Erosion, pollution: The secret environmental cost of the United States' ethanol policy
The EPA, in a report to Congress on the environmental effects of ethanol, said it was "uncertain" whether farmers would plant on farmland that had been set aside for conservation.
The Department of Energy was more certain. Most conservation land, the government said in its response to the study, "is unsuitable for use for annual row crop production."
America could meet its ethanol demand without losing a single acre of conservation land, Energy officials said.
They would soon be proven wrong.
Before the government ethanol mandate, the Conservation Reserve Program grew every year for nearly a decade. Almost overnight, farmers began leaving the program, which simultaneously fell victim to budget cuts that reduced the amount of farmland that could be set aside for conservation.
In the first year after the ethanol mandate, more than 2 million acres disappeared.
Since Obama took office, 5 million more acres have vanished.
Agriculture officials acknowledge that conservation land has been lost, but they say the trend is reversing. When the 2013 data comes out, they say it will show that as corn prices stabilized, farmers once again began setting aside land for conservation.
Losing conservation land was bad. But something even worse was happening.
Farmers broke ground on virgin land, the untouched terrain that represents, from an environmental standpoint, the country's most important asset.
The farm industry assured the government that wouldn't happen. And it would have been an easy thing for Washington to check.
But rather than insisting that farmers report whenever they plow into virgin land, the government decided on a much murkier oversight method: Washington instead monitors the total number of acres of cropland nationwide. Local trends wash away when viewed at such a distance.
"They could not have designed a better approach to not detect land conversion," said Ben Larson, an agricultural expert for the National Wildlife Federation.
Look closely at the corn boom in the northern Great Plains, however, and it's clear. Farmers are converting untouched prairie into farmland.
The Department of Agriculture began keeping figures on virgin land only in 2012 and determined that about 38,000 acres vanished that year.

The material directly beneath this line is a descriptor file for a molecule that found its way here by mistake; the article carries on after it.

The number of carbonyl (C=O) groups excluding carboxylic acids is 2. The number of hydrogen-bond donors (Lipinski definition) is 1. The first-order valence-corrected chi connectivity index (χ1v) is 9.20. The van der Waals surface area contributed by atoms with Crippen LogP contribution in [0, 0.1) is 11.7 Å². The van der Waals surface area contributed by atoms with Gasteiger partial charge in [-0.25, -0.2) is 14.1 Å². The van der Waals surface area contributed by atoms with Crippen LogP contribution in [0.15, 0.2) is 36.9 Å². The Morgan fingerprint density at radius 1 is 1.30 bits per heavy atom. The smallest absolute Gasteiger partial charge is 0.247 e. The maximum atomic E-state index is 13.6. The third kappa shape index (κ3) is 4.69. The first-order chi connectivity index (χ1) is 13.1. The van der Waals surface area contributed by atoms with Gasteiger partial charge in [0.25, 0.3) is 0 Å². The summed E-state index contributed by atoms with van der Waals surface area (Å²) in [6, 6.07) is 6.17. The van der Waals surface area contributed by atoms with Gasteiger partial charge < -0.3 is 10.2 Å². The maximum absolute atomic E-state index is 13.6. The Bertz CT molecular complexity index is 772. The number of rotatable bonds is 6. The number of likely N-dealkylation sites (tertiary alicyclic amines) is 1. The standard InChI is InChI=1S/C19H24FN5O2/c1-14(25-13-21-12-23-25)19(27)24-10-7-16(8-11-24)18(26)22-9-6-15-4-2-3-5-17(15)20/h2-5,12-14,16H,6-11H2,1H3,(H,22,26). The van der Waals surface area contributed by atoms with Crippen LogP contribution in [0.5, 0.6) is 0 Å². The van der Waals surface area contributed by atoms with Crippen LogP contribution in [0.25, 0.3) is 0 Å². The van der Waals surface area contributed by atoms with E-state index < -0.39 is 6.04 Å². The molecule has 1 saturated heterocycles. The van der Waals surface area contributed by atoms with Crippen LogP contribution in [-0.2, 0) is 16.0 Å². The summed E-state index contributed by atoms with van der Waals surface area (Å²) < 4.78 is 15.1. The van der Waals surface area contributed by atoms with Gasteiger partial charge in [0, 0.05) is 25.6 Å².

But using government satellite data — the best tool available — the AP identified a conservative estimate of 1.2 million acres of virgin land in Nebraska and the Dakotas alone that have been converted to fields of corn and soybeans since 2006, the last year before the ethanol mandate was passed.
"The last five years, we've become financially solvent," said Robert Malsam, a farmer in Edmunds County, S.D., who like others in the central and eastern Dakotas has plowed into wild grassland to expand his corn crop.
The price of corn is reshaping the land across the Midwest. In Wayne County, Iowa, for example, only the dead can stop the corn.
A gravel road once cut through a grassy field leading to a hilltop cemetery. But about two years ago, the landowners plowed over the road. Now, visiting gravesites means walking a narrow path through the corn.
People have complained. It's too narrow for a hearse, too rutted for a wheelchair, too steep for the elderly. But it's legal, said Bill Alley from the board of supervisors.
"This is what the price of corn does," he said. "This is what happens, right here."
When Congress passed the ethanol mandate, it required the EPA to thoroughly study the effects on water and air pollution. In his recent speech to ethanol lobbyists, Vilsack was unequivocal about those effects:
"There is no question air quality, water quality is benefiting from this industry," he said.
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